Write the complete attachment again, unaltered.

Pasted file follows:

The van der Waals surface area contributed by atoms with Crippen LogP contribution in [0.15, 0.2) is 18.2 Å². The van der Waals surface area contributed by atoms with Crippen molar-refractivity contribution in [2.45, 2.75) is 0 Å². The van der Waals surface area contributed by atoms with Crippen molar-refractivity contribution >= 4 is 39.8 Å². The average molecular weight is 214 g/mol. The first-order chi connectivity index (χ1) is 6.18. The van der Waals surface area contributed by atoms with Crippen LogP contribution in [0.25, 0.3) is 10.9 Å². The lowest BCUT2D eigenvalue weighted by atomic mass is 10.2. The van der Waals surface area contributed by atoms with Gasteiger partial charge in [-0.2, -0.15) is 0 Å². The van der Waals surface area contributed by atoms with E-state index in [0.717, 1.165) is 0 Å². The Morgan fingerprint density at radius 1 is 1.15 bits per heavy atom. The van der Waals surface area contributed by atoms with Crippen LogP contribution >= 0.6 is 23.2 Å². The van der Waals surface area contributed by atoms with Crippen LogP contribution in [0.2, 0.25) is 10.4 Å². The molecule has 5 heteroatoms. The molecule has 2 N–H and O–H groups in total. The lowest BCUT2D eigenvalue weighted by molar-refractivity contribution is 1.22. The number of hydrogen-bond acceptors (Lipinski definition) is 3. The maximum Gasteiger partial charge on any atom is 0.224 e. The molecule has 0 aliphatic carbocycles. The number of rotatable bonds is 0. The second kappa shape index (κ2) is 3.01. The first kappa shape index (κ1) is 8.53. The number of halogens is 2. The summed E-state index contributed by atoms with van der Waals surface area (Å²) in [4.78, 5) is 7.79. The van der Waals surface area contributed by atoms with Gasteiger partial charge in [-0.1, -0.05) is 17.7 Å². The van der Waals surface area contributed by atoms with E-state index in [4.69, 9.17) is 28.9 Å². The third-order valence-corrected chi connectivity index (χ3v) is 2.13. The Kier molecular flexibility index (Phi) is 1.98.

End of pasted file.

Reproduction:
The van der Waals surface area contributed by atoms with Crippen LogP contribution in [0.15, 0.2) is 18.2 Å². The van der Waals surface area contributed by atoms with Crippen molar-refractivity contribution in [2.45, 2.75) is 0 Å². The van der Waals surface area contributed by atoms with Crippen molar-refractivity contribution >= 4 is 39.8 Å². The average molecular weight is 214 g/mol. The first-order chi connectivity index (χ1) is 6.18. The van der Waals surface area contributed by atoms with Crippen LogP contribution in [0.25, 0.3) is 10.9 Å². The lowest BCUT2D eigenvalue weighted by atomic mass is 10.2. The van der Waals surface area contributed by atoms with Gasteiger partial charge in [-0.2, -0.15) is 0 Å². The van der Waals surface area contributed by atoms with E-state index in [0.717, 1.165) is 0 Å². The Morgan fingerprint density at radius 1 is 1.15 bits per heavy atom. The van der Waals surface area contributed by atoms with Crippen LogP contribution >= 0.6 is 23.2 Å². The van der Waals surface area contributed by atoms with Crippen LogP contribution in [0.2, 0.25) is 10.4 Å². The molecule has 5 heteroatoms. The molecule has 2 N–H and O–H groups in total. The lowest BCUT2D eigenvalue weighted by molar-refractivity contribution is 1.22. The number of hydrogen-bond acceptors (Lipinski definition) is 3. The maximum Gasteiger partial charge on any atom is 0.224 e. The molecule has 0 aliphatic carbocycles. The number of rotatable bonds is 0. The second kappa shape index (κ2) is 3.01. The first kappa shape index (κ1) is 8.53. The number of halogens is 2. The summed E-state index contributed by atoms with van der Waals surface area (Å²) in [4.78, 5) is 7.79. The van der Waals surface area contributed by atoms with Gasteiger partial charge in [-0.1, -0.05) is 17.7 Å². The van der Waals surface area contributed by atoms with E-state index in [4.69, 9.17) is 28.9 Å². The third-order valence-corrected chi connectivity index (χ3v) is 2.13. The Kier molecular flexibility index (Phi) is 1.98.